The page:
Other noteworthy tracks include “Dreams”, the longest track on the album. The breathy shakuhachi returns and low sustained strings – as well as dissonant, higher register strings – give the score its first period of outright tension. The dreamy, innocent vocals heard earlier in the score return but now there’s the presence of a second voice that has a distinctly more threatening feel to it. The two voices engage in some sort of two-way conflict that’s not really resolved. It’s a very eerie passage. The track ends with dreamy pizzicato strings alternating with a celeste-type motif. “Bad Kids”, a track unlike any other featured in the score, features strong urban-styled percussion rhythms as well as various synth textures. Ocarina and erhu are added into the mix also. Acoustic and electric guitar, together with piano, create an effective level of increasing tension as “Drugs” progresses. Again, as with a significant portion of the score, subtlety is used so that there’s not that much change in the dynamic of the track but the tension is significantly ramped up. “Kingdoms & Orphans” (a bonus track not featured in the film), brings the album to a close, drawing together a lot of the main elements heard in the score.

Orphans & Kingdoms is a “slow burner” score; one that grows with increasing listens. The initial listen was slightly underwhelming due to the emphasis on creating tracks based upon textures (via repeated motifs) and because of my lack of understanding of the seemingly misplaced use of distinct instruments such as shakuhachi and erhu. However, as mentioned earlier, repeated listens result in a better appreciation of the subtleties of the score – driven by the character-driven story – and features of the score I’d missed early on reveal themselves. I do find the use of instruments such as the shakuhachi and erhu draws me out of the score somewhat but that’s purely because these colours are featured so much in film music but usually to signal geographical location. The composer does limit their use to occasional and subtle moments, making the out-of-place feeling significantly less than it could have been. Although I prefer the composer’s Il Giudice Meschino over Orphans & Kingdoms, this latter score is a significant departure from his previous style, and it’s certainly a score worth investigating. The requirement of a more restrained approach for this film does reward the listener who is prepared to make time and focus on the various ideas contained within.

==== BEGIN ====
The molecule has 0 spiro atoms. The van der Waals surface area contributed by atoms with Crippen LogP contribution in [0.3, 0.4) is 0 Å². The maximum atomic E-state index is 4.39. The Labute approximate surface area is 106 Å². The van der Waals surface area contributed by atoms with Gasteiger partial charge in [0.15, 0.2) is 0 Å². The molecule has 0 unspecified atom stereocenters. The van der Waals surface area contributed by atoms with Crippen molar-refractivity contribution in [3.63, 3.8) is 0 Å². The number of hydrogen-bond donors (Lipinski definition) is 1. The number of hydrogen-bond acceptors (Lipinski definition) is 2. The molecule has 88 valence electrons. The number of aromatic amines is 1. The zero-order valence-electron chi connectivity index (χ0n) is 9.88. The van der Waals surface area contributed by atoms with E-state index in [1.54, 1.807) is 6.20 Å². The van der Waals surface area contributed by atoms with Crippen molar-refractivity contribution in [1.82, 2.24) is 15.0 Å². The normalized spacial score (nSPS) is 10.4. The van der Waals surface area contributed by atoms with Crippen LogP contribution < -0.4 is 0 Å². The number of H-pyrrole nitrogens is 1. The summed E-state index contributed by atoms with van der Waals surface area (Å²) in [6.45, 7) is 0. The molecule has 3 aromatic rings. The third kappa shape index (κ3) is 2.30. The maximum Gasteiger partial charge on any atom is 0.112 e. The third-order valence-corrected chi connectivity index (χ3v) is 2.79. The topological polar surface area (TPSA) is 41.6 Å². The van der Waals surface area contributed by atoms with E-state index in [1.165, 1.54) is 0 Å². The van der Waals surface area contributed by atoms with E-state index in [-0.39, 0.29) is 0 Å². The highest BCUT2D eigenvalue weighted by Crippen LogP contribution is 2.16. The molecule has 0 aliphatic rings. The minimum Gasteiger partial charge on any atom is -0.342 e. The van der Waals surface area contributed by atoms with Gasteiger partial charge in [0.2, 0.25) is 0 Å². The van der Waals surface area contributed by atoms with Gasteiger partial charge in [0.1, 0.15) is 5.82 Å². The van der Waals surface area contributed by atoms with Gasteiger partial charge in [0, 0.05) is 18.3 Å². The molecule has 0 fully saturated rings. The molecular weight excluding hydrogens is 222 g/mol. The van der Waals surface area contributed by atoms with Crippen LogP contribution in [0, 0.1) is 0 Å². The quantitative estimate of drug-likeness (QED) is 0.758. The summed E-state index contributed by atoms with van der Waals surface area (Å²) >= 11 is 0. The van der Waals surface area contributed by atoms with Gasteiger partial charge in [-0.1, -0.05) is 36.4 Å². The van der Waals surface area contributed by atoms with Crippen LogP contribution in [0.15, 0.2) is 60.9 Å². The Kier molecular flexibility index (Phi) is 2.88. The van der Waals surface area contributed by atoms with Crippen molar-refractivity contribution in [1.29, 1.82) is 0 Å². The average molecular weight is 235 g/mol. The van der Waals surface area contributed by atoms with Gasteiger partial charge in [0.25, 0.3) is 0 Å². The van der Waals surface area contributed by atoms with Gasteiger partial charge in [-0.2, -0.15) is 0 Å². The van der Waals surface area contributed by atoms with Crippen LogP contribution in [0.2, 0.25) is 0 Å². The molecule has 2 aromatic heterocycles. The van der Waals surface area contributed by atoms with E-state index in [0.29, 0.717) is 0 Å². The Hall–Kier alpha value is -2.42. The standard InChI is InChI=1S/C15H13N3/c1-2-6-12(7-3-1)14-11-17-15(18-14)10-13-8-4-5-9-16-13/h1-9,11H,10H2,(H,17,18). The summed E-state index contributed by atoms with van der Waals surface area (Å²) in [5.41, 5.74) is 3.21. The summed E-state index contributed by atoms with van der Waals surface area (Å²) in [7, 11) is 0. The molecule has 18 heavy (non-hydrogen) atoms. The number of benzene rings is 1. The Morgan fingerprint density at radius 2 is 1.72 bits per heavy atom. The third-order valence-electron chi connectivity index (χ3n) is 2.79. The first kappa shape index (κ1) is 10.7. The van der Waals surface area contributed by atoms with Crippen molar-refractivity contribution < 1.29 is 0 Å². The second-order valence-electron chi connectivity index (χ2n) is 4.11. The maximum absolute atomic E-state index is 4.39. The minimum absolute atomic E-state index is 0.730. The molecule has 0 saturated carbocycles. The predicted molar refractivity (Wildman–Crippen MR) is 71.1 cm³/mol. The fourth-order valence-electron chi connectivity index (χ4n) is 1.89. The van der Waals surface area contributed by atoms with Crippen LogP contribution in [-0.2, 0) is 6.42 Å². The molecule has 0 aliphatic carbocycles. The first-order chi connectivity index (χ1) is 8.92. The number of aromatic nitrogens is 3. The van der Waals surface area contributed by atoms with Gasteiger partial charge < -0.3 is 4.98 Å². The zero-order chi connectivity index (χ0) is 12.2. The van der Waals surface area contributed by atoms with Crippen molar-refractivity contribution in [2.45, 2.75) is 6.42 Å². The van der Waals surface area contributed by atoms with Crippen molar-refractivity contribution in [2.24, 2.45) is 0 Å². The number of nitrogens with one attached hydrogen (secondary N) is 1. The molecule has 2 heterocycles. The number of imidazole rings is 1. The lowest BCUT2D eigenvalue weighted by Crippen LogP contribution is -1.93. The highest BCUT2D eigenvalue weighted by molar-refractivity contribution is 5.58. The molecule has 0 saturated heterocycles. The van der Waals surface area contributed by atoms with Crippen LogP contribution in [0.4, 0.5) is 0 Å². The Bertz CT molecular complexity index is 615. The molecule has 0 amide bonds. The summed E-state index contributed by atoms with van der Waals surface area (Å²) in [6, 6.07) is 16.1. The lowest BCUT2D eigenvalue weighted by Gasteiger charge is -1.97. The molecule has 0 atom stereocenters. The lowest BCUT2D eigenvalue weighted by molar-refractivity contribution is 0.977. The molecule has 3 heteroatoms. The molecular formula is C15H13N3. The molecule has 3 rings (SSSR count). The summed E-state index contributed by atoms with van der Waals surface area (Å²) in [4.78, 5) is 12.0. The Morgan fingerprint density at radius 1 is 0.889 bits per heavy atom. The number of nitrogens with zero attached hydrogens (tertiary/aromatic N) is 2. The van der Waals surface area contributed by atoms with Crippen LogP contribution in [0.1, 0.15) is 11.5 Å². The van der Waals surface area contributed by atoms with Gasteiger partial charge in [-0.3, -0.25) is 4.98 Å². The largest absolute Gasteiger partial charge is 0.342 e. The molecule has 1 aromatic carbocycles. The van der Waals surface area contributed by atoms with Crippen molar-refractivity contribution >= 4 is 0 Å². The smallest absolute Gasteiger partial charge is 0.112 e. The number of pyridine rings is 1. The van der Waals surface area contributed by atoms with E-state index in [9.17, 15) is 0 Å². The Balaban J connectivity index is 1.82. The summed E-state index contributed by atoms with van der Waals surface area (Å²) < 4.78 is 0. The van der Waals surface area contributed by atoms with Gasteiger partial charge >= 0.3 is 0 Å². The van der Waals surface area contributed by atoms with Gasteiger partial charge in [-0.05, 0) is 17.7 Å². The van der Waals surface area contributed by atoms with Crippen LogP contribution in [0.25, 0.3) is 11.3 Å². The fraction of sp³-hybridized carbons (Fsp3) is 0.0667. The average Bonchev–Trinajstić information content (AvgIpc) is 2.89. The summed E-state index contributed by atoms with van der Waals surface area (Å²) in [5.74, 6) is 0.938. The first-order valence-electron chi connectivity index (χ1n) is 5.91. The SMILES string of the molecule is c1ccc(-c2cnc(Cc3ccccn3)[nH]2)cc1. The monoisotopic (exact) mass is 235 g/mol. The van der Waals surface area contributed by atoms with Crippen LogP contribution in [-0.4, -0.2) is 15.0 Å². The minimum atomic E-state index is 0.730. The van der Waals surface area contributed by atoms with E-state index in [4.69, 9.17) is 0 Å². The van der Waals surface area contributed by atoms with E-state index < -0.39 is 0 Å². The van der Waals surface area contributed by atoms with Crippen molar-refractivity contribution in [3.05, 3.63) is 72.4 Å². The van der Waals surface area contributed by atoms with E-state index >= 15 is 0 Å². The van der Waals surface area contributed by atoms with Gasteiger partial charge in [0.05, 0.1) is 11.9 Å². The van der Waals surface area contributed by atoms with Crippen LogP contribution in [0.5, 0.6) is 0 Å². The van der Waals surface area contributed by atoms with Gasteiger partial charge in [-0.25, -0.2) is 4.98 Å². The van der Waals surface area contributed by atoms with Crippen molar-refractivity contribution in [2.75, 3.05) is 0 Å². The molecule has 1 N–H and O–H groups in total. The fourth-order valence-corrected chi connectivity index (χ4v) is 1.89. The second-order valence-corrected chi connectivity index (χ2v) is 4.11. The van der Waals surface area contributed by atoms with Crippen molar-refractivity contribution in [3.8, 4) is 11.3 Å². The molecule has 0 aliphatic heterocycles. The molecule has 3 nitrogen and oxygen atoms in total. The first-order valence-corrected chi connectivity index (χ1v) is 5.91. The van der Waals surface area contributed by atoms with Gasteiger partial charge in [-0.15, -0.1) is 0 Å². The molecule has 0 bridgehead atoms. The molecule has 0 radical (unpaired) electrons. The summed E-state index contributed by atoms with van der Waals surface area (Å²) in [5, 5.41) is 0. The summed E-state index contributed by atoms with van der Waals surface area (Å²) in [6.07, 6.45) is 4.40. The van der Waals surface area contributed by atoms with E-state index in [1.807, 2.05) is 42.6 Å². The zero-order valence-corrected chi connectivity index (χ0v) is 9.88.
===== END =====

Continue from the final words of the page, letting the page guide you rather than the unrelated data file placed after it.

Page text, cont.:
Orphans & Kingdoms is released on iTunes in Italy on 5 April, 2016 and will be available in other areas shortly.

Rating: **½

  1. Alone (2:42)
  2. Scotty (2:58)
  3. Sweet (2:03)
  4. Worries (2:19)
  5. Bad Kids (2:38)
  6. Father & Daughter (2:55)
  7. Dreams (5:05)
  8. The House (2:02)
  9. Drugs (3:26)
  10. Danger (1:02)
  11. Goodnight (1:22)
  12. Kingdoms & Orphans (3:00)

Running Time: 31:38

Giovanni Rotondo (2016)